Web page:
This fall my mom and I went to Winterthur (well worth the visit if you are ever in the Wilmington, Delaware area), to see an exhibit of the Costumes of Downton Abbey. My mom is a fan of the show; I’ve never watched an episode, but I still enjoyed seeing the detailed costume designs and learning more about the time period in which these fictional characters live and how their experiences in Britain would have compared with the du Ponts at Winterthur.
It was a very popular exhibit and admission was by timed pass only. This practice is the norm these days for popular museum exhibits, but I’m a bit cynical that it works, although I suppose it’s the best option available. Still it always feels as if the museums oversell each time slot because you are still cheek to jowl with your fellow museum patrons, moving like cattle along a predetermined route, with occasional backlogs as groups gather to read particularly interesting or lengthy descriptive text. Now, it’s not like my mom and I had any other plans for the day so we could take our time and wait out the bottlenecks, but I’m just not a fan of crowds so when something is that busy I tend to want to get through and get out so I can breathe again.
Crowd control in situations like these isn’t helped any by the camera happy – and with an exhibit with as much eye candy as this one, there were plenty of people pulling out their smart phones to capture all the sights. Now I can see taking a picture or two of your favorite costume, or the costume of your favorite character or from a favorite scene, but some people seemed to be just indiscriminately snapping everything in sight! I hate to image what their Facebook or Instagram feeds look like.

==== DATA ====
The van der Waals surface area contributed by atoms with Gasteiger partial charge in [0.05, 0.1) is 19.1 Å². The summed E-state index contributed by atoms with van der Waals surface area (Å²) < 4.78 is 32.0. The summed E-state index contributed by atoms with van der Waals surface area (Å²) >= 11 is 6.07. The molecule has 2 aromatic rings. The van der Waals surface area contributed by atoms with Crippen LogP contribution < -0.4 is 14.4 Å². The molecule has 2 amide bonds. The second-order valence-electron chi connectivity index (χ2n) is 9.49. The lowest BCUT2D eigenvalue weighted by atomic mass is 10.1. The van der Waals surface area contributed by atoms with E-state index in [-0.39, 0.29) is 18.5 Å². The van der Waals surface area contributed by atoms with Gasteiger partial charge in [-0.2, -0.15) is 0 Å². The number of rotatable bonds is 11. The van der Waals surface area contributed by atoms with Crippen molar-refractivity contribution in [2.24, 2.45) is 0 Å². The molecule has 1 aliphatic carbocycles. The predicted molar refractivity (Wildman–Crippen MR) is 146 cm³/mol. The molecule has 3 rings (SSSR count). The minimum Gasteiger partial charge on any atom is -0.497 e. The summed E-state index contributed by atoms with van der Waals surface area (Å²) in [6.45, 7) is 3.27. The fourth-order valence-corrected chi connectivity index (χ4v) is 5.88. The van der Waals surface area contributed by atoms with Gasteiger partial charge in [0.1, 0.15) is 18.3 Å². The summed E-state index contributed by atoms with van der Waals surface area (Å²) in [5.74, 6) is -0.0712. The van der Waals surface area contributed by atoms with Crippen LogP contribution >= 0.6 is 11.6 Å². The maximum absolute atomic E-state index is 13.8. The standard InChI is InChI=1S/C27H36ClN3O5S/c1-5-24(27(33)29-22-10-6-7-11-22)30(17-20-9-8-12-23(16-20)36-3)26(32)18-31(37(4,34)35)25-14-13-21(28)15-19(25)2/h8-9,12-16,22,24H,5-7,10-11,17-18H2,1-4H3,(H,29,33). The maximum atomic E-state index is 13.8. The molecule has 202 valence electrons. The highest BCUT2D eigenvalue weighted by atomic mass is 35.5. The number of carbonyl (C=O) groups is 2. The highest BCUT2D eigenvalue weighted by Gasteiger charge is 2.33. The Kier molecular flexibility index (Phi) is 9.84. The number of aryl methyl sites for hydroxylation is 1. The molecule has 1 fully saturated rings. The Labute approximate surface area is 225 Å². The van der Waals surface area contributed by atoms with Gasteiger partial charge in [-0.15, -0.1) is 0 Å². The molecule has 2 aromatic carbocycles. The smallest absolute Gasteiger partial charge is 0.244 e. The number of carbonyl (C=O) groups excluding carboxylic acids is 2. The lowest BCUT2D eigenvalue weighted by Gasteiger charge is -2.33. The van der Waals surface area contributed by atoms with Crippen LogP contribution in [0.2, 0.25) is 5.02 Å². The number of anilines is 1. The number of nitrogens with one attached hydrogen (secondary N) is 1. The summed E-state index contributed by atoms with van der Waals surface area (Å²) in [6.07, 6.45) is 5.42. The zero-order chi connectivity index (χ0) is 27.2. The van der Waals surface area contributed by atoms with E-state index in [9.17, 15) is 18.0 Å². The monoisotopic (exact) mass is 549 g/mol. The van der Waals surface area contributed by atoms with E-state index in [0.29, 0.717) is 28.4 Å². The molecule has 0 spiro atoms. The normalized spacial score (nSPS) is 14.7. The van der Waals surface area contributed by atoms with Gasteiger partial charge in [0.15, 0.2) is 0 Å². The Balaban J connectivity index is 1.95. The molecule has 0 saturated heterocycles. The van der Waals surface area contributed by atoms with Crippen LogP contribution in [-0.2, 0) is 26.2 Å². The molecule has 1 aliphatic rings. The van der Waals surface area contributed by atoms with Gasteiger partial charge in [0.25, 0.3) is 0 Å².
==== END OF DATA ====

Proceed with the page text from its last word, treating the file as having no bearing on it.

But, my snarky comment aside, I honestly do wonder what they do with all those pictures. You see, the other part of that weekend with my mom was spent going through years (and I do mean years) of family snapshots and slides from the 1970s and 1980s and tossing most of them. You don’t really appreciate how revolutionary the digital camera is until you spend the better part of two days remembering how you had to wait for the pictures to come back from the drug store (Sun Drug on Route 19 to be exact) only to find out someone’s eyes were closed or someone wasn’t smiling. Or you had to wait for Kodak to mail your slides back to you (all so dad could bring the slide projector and slide screen to every family gathering….but that’s another story).
I suppose the pictures could have been weeded as soon as they came back from the developer, but it was expensive to have them made, so they were kept, every one of them, and carefully labeled too; if not individually, then at least on the package so we generally knew the date and event. Do people take such care with their digital photographs? Or is it so easy to store and delete them that they don’t even give them a second thought; just snap away and in a couple of years have no idea the people, places or events that reside on their phones? (Well, ok, hopefully they’ll be able to identify the selfies.)
When digital storage is cheap, is it just so easy to simply keep clicking and never review what you have? [Just ask the person who never weeds out her e-mail accounts, but simply files them away in folders…..] But I really hope all those shutter happy people do pause every now and then and take the time to review the past.
I wouldn’t trade that weekend with my mom for anything. It was emotionally draining at times; reliving the past can do that to you — lots of “what ifs”; roads not taken, stuff like that. But if you simply appreciate what was there, you realize how good it was. We shared a lot of laughs, a few tears, and ton of memories and made some more. We weeded the photographs into four boxes – one box for me, one for my brother, one for the family genealogy, and one for my mom. The trash can got the rest.
Now if you’ll excuse me, I have a scrapbook to make.